Toluu Rolls Out Tagging {cool} {powerful} {discovery} {easy}

Toluu, everyone’s favorite blog recommendation application, has released a powerful new feature: tagging.

Tagging is a ubiquitous element of Web 2.0. As content creators and consumers add tags, everyone benefits. Things are easy to find, and there’s fun in clicking those tags – you never know what you’ll discover. I’m also a fan of the idea that tagging illuminates someone’s interests. Know someone’s tags, know their interests. A look to the right side of this blog shows the areas that I like to cover. As Toluu founder Caleb Elston has previously noted:

Tagging is super powerful. A few simple words can bring a ton of order and new usefulness.

And Caleb has followed up on that observation with powerful new tagging features in Toluu. Here is what’s new:

  • Tag Tab: Clickable tab for each blog page in Toluu, with several tag related features
  • Explore by Tag: every tag is clickable, leading to a list of related blogs
  • Inline Tagging: Instantly tag a blog right from a list of blogs
  • Users’ Tags: See the tags that a user has applied within the Toluu application

All in all, the features bring a new level of sophistication and community-generated perspective to the blog recommendations. Let’s check ’em out.

Tag Tab

The tag tab is chock full of information for every blog listed in the Toluu system. Here’s a screen shot for this blog:

Tagging: The top of the Tag Tab has an entry box for entering new tags. A couple of notes:

  • Tagging is multiple word, comma separated. Yes!
  • Tags are auto-suggested, based on tags you’ve used before. This is a great feature. It makes it easier to add tags, and enforces consistency, which is so important in tagging.

My Tags: These are the tags you have already applied to a given blog.

Top Tags: These are the most popular tags applied by others to a given blog.

Related Blogs: Each Tag Tab includes a list of related blogs. These are blogs that share similar tags to the ones applied to a given blog. This makes discovering a bunch of blogs with a specific area of focus very easy.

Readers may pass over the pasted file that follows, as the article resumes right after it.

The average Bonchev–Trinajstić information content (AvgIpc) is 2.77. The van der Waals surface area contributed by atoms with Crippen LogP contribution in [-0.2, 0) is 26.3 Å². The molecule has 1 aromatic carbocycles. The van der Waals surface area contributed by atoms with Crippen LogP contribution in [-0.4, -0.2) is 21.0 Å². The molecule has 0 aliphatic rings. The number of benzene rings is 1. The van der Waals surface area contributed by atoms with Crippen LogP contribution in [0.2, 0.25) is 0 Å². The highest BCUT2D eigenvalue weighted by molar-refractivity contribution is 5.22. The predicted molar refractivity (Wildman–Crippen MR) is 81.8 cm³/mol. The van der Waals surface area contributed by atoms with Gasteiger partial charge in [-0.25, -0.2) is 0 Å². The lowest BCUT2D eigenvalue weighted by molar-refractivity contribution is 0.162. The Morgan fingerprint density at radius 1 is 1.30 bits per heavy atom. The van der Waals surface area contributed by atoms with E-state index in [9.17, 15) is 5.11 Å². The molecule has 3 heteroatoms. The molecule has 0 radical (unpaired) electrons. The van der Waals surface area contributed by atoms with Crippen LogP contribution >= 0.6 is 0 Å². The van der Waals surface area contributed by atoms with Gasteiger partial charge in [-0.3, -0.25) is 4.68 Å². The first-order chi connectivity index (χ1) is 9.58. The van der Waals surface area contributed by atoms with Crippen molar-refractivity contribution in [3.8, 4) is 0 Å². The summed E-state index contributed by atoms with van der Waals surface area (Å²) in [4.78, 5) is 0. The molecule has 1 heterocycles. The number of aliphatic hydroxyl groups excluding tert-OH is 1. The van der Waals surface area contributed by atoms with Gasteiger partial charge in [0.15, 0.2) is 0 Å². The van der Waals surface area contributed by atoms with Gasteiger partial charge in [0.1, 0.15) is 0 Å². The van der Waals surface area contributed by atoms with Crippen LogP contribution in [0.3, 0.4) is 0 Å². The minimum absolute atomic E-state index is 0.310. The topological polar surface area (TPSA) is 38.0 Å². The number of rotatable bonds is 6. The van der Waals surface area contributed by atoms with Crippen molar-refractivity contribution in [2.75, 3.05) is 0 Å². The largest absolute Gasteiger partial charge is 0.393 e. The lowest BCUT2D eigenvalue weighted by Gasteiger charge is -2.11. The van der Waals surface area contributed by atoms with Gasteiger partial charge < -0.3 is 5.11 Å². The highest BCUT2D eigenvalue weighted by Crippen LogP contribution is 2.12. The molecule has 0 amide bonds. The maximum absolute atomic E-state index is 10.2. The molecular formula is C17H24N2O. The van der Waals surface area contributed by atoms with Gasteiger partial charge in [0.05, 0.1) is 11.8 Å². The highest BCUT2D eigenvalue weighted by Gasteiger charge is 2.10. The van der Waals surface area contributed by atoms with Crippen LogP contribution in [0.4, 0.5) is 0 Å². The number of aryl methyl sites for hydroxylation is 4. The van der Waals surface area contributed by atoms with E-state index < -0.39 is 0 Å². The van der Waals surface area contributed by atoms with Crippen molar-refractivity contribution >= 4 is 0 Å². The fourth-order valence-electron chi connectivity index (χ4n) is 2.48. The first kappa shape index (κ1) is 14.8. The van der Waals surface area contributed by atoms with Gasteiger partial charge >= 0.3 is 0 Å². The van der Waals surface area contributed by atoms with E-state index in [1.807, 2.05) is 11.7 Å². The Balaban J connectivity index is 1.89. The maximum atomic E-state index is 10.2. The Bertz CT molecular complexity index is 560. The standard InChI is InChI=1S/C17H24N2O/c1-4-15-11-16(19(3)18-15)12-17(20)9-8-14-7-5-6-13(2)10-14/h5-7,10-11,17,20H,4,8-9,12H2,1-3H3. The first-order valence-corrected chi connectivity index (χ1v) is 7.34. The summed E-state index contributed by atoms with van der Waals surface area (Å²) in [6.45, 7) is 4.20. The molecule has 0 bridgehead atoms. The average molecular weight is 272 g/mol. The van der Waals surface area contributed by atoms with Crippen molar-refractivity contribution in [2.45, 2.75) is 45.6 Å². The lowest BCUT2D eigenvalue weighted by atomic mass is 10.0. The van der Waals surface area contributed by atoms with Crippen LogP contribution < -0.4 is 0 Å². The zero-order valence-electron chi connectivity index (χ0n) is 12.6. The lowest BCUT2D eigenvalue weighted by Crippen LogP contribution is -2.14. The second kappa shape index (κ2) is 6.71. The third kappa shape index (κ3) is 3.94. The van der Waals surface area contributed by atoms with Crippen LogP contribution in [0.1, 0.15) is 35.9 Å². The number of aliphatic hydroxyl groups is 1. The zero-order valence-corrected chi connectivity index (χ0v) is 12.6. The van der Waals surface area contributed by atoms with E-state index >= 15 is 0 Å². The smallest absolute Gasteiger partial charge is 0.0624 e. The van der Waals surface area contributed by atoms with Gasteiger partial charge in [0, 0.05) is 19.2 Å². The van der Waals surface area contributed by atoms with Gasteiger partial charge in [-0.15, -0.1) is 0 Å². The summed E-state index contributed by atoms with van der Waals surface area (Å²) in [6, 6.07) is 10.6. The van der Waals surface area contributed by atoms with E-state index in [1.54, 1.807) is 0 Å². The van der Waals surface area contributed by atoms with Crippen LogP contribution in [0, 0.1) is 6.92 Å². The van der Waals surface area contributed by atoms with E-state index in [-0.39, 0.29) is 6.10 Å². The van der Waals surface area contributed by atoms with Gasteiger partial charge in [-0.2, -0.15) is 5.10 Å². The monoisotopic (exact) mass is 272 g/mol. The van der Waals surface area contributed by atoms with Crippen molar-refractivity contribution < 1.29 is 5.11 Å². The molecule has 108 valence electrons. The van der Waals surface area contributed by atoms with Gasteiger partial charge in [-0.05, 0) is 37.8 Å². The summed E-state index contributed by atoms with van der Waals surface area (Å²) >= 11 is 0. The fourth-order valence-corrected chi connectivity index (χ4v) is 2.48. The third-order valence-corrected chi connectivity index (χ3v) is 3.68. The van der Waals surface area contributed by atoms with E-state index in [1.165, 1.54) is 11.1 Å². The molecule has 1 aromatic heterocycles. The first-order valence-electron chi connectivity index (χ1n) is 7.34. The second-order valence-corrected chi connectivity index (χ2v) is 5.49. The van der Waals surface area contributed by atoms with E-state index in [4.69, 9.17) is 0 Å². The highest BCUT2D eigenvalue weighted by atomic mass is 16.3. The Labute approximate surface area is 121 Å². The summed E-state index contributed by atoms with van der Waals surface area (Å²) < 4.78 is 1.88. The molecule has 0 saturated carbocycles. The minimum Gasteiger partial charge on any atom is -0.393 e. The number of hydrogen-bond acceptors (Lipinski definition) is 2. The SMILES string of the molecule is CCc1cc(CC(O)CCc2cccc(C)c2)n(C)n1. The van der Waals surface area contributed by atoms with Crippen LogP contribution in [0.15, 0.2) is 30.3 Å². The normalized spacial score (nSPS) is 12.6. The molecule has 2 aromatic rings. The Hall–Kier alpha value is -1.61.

Follow the Bouncing Tag

In fact, it gets even easier to find blogs with a specific focus. Just follow a tag where it takes you.

Notice the nice distinction above? You can see blogs with specific tags applied by anyone in the system. Or you can take a deeper dive, and see what someone you trust has tagged.

Sorting: There are four different ways to sort the list of blogs by tag:

  1. Popular = blogs are ranked by the number of times they received a particular tag
  2. Recent = sort by how recently a specific tag was applied to a blog
  3. Subscribers = sort by the number of Toluu subscribers to a blog
  4. A-Z = alphabetical

Inline Tagging

To make tagging easy and pervasive, inline tagging is supported.

As you look at your list of blogs, you can quickly tag them. I like this because it makes the tagging process fast and easy. I don’t have to go to each individual blog’s page inside Toluu to add tags.

User Profiles Now Have a Tag Story

All this tagging by users has another benefit. You can quickly see what someone is all about when you visit their profile in the Toluu system.

This is great. Toluu isn’t a full-fledged social network, but you can use it to find like-minded people. From these like-minded people, you can discover other blogs of interest.

The tags of a user are essentially a form of self-identification. Like declaring what political affiliation you have, or saying where you work. This at-a-glance insight into someone’s interests is a great way to figure out new people to follow inside Toluu.

Are You Toluu-ing Yet?